Dennis Cadena


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Smashwords book reviews by Dennis Cadena

  • Freshman Murders on Sep. 14, 2010

    "Freshman Murders – A Residue Class Mystery:" A Review By Dennis G. Cadena "Truth will come to sight; murder cannot be hid long" – "Merchant of Venice," Act ii, Sc. 2 The recipe for a compelling murder mystery is scarcely mysterious: consummate hubristic villainy blended with dashes of fascinating characters of divers backgrounds and avocations, pinches of perplexing puzzles to solve, and slices of near total despair revived phoenix-like by daring ingenuity keener than a razor’s edge. Gerald Weinberg’s "Freshman Murders" delivers all of this and more in an artful concoction of corporate intrigue and homicidal mayhem set in the presumptively serene world of academe. The protagonist, mathematics Professor Josh Rosemont – already intensely engaged in assisting government prosecutors in decrypting the financial records of a nefarious corporation under an ever-looming trial deadline– becomes a reluctant detective in a set of gruesome murders perpetrated around the confines of Hurlesburg State University. Josh, however, although deftly wily and capable, is not a lone omniscient sleuth. He has the inestimable support of his loving wife Carmela, an anthropology professor and former police detective, as well as that of a multicultural collection of brilliant young researchers and students. As the plot unfolds, it is perfectly seasoned with both surprising suspects and nearly overwhelming obstacles and challenges to be overcome. From soup to nuts, "Freshman Murders" is one deliciously satisfying meal of a novel that, even to its very last bite, remains a thoroughly tasty treat with a curtain-closing line to be savored for many days after. I encourage any and all to pick up "Freshman Murders" – a murder mystery meal from which you will find yourself leaving the table especially well sated.
  • The Hands of God on Sep. 28, 2010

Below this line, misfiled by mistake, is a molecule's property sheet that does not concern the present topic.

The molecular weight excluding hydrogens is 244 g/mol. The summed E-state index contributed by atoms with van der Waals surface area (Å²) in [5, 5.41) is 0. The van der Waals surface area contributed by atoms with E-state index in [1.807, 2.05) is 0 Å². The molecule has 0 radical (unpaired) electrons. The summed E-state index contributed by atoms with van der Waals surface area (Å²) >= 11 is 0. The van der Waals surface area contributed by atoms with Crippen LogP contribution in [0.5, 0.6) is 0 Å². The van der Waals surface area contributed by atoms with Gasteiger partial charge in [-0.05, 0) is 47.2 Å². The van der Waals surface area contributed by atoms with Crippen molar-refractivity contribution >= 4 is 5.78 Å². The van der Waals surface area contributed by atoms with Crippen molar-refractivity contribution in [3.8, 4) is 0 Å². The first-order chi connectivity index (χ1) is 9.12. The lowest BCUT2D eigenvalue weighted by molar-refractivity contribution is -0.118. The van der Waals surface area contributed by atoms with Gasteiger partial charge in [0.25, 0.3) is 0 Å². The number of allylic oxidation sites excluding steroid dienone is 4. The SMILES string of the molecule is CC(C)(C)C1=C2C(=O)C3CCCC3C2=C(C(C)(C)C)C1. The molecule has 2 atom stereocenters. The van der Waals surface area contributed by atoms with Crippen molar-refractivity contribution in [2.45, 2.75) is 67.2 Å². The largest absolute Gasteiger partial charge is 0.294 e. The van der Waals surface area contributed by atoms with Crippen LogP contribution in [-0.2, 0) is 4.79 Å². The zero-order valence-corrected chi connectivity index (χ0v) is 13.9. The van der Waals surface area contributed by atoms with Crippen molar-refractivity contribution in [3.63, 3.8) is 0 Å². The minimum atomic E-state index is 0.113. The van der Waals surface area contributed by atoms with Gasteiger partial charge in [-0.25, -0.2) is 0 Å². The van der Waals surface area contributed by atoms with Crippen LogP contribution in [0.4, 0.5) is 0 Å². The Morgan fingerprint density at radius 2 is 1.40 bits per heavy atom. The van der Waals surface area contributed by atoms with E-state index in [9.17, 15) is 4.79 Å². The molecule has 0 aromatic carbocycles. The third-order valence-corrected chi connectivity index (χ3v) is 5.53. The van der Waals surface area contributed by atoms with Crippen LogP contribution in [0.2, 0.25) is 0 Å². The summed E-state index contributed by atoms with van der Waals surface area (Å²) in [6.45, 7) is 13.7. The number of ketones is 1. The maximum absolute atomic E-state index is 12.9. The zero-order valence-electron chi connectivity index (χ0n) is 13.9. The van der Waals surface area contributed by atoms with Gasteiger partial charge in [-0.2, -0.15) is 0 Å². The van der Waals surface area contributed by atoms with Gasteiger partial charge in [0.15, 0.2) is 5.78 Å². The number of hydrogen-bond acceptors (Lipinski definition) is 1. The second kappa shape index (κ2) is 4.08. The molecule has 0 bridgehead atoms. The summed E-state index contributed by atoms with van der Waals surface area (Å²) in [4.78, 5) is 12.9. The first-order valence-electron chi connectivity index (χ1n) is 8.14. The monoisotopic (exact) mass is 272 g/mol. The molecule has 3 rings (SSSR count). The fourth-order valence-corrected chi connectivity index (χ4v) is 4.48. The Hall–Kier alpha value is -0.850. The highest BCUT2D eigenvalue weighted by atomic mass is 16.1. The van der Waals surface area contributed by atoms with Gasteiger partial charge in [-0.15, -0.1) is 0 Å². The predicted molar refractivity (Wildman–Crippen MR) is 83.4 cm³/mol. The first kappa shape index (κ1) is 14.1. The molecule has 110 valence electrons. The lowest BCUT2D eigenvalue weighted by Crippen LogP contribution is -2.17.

The time demands / Strong minds, great hearts, true faith, and willing hands – Josiah Gilbert Holland Many technologists employ in their work the notion of a “just noticeable difference.” But how do we react, and how should we react, when confronting a highly noticeable difference in another human being? And how can or should that other human being react to our reactions? These intriguing questions about individual differences to individual differences embody the heart of the engaging and thought-provoking novel “The Hands of God” by Gerald M. Weinberg. The young protagonist in the novel, Pamela, lost both hands as a very young child in a horrific accident that killed her mother. Left to be raised by an abusive, belittling grandfather, who attempts to keep Pamela hidden from the world, she nevertheless learns how to cope with her situation. Even more importantly, she learns to develop a surprisingly unique set of talents in her isolation. It is Pamela’s burgeoning gifts that are the basis of her eventual escape from her hostile home, embarking her on an adventure outside the narrow world she inhabited for so much of her life. There she meets many different people, some of whom treat her with great respect, some who do not, but each of whom have their own ideas about what Pamela should be doing with her developing abilities – abilities on which an ever-expanding set of people come to place critical and even life-and-death importance. How Pamela learns to cope with these pressured-filled situations, learns true discernment, and learns personal responsibility with respect to her own destiny constitutes the major arc of this tale. “The Hands of God” is a story that, via intriguing and unconventional characters and unexpected situations, does what only the best kind of story can do: help a reader see that each of us is different in our own way and must learn to cope with those differences in the most humanly authentic manner we can. As such, I enthusiastically recommend “The Hands of God” to readers young and old alike. It is an inspiring tale that will truly captivate your heart and mind and soul.